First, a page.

• Press Release

ISRI Calls for Codifying Recycling Definitions in Comments on EPA's Recycling Strategy

(Washington, DC) – The Institute of Scrap Recycling Industries (ISRI) today submitted comments to the United States Environmental Protection Agency (EPA) regarding the Agency’s draft National Recycling Strategy. The National Recycling Strategy is a companion to the EPA’s National Recycling Goals, for which ISRI also submitted comments.

In its comments, ISRI supports EPA’s National Recycling Strategy, which correctly identifies reducing contamination, increasing efficiency, and improving markets as the key elements that need to be addressed to create a more resilient residential recycling system in the United States.  However, ISRI calls on EPA to codify definitions for recycling to create policy consistency and help achieve the Strategy.

Excerpts from ISRI’s comments follow (full text of comments)

…  ISRI fully supports USEPA’s work to establish National Recycling Goals and the companion National Recycling Strategy, and we hope these comments will help finalize attainable objectives.

… Objective 1: Reduce Contamination in the Recycling Stream

… Public awareness, education and outreach are absolutely critical to ensure that consumers understand the need to recycle and to recycle right.  Doing so will also help address the quality and contamination issues we are still seeing – although in reduced amounts – in the residential stream.  It will also help restore confidence in recycling for all those Americans who have read the misleading news report about recycling in crisis.

…  ISRI believes that to be successful, such education and outreach must be led by USEPA. …

… Objective 2: Increase Processing Efficiency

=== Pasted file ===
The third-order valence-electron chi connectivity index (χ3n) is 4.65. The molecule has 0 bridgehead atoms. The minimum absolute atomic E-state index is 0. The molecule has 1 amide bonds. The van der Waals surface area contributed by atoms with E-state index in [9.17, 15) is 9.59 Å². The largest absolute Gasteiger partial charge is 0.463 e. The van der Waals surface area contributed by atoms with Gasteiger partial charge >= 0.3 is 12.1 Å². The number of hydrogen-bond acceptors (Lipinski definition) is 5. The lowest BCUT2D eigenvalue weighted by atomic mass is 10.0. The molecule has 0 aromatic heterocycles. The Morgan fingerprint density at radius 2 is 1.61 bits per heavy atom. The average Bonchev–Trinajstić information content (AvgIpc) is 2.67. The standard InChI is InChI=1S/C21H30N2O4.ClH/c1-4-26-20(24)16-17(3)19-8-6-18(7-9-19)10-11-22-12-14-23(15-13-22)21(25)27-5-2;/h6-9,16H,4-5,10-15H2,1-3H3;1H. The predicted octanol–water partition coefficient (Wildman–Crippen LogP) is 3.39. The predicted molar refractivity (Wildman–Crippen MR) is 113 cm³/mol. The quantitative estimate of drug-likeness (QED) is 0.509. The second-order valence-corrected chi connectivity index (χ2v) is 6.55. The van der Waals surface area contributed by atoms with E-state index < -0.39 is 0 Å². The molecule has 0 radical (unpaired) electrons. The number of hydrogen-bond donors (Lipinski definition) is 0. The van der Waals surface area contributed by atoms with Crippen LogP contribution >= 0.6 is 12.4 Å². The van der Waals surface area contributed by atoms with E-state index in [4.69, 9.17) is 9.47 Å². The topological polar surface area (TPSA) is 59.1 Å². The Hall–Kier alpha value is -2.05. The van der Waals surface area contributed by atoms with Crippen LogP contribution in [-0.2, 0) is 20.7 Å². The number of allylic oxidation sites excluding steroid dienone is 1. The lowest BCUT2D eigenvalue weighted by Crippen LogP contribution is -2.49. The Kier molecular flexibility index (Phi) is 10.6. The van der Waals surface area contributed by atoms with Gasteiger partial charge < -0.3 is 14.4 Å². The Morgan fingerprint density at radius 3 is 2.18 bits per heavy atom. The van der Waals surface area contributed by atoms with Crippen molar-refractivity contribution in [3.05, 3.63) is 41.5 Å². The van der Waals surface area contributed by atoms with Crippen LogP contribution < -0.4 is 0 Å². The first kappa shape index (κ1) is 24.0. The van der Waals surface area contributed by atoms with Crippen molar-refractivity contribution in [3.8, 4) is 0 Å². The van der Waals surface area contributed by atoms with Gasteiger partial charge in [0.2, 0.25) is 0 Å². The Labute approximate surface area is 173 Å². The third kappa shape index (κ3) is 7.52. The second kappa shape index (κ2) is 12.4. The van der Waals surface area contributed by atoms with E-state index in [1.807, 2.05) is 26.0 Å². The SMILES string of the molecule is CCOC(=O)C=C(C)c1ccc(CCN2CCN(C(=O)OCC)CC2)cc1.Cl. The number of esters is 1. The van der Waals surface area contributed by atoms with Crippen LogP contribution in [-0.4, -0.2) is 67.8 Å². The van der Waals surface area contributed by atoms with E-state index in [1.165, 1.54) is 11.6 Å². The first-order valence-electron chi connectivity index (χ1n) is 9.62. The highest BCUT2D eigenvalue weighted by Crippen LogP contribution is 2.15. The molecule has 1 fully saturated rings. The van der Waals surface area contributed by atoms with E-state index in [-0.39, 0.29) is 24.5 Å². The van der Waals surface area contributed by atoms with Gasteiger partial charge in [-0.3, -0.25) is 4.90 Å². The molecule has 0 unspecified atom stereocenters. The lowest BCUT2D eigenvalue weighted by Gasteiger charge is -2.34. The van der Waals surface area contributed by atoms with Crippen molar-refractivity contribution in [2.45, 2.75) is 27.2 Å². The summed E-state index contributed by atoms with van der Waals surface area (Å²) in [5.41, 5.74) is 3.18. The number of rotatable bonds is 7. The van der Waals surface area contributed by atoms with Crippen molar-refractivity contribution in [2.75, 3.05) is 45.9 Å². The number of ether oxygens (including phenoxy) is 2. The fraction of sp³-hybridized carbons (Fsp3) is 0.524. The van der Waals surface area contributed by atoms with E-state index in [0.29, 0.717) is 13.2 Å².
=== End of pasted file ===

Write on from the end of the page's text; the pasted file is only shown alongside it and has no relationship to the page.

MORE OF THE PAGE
Infrastructure improvements are always helpful, and we welcome USEPA’s efforts to find creative solutions and match needs with resources.  But it is imperative that a market-based approach continue to be pursued: there are certain localities where enhanced infrastructure (e.g. upgraded sorting equipment) may address challenges but in other localities it may be an expanded workforce that could increase efficiency. It also needs to be recognized that private and for-profit recycling companies have continued to invest over the last two years in equipment and new technologies to produce higher grades of recyclables with greater efficiency.

...  ISRI welcomes the opportunity to promote our 30+ years of work on encouraging Design for Recycling® and to work with manufacturers as a guide for product recyclability design.  ISRI’s Recyclability Certification & Protocol for paper-based packaging will also guide more design for recyclability by the brands and their packaging suppliers.

… Objective 3: Improve Markets

… Without demand for recyclable materials, recycling does not occur and the recyclable materials are not recycled.  Recycling is stimulated through U.S. and global manufacturer demand for high quality, specification-grade commodities as feedstock, thus achieving successful circularity. Collection without consumption is not recycling.

… We call on the federal government to procure more goods made from recycled content, using the [Comprehensive Procurement Guides] CPGs as a guide…[and] undertake a rulemaking to modernize the CPGs and thus, provide updated guidance to federal, state and local government agencies that are considering purchasing goods made from recycled materials. …


The Institute of Scrap Recycling Industries, Inc. (ISRI) is the "Voice of the Recycling Industry™." ISRI represents 1,300 companies in 20 chapters in the U.S. and more than 40 countries that process, broker, and consume scrap commodities, including metals, paper, plastics, glass, rubber, electronics, and textiles. With headquarters in Washington, DC, the Institute provides education, advocacy, safety and compliance training, and promotes public awareness of the vital role recycling plays in the U.S. economy, global trade, the environment and sustainable development. Generating nearly $110 billion annually in U.S. economic activity, the scrap recycling industry provides more than 500,000 Americans with good jobs.

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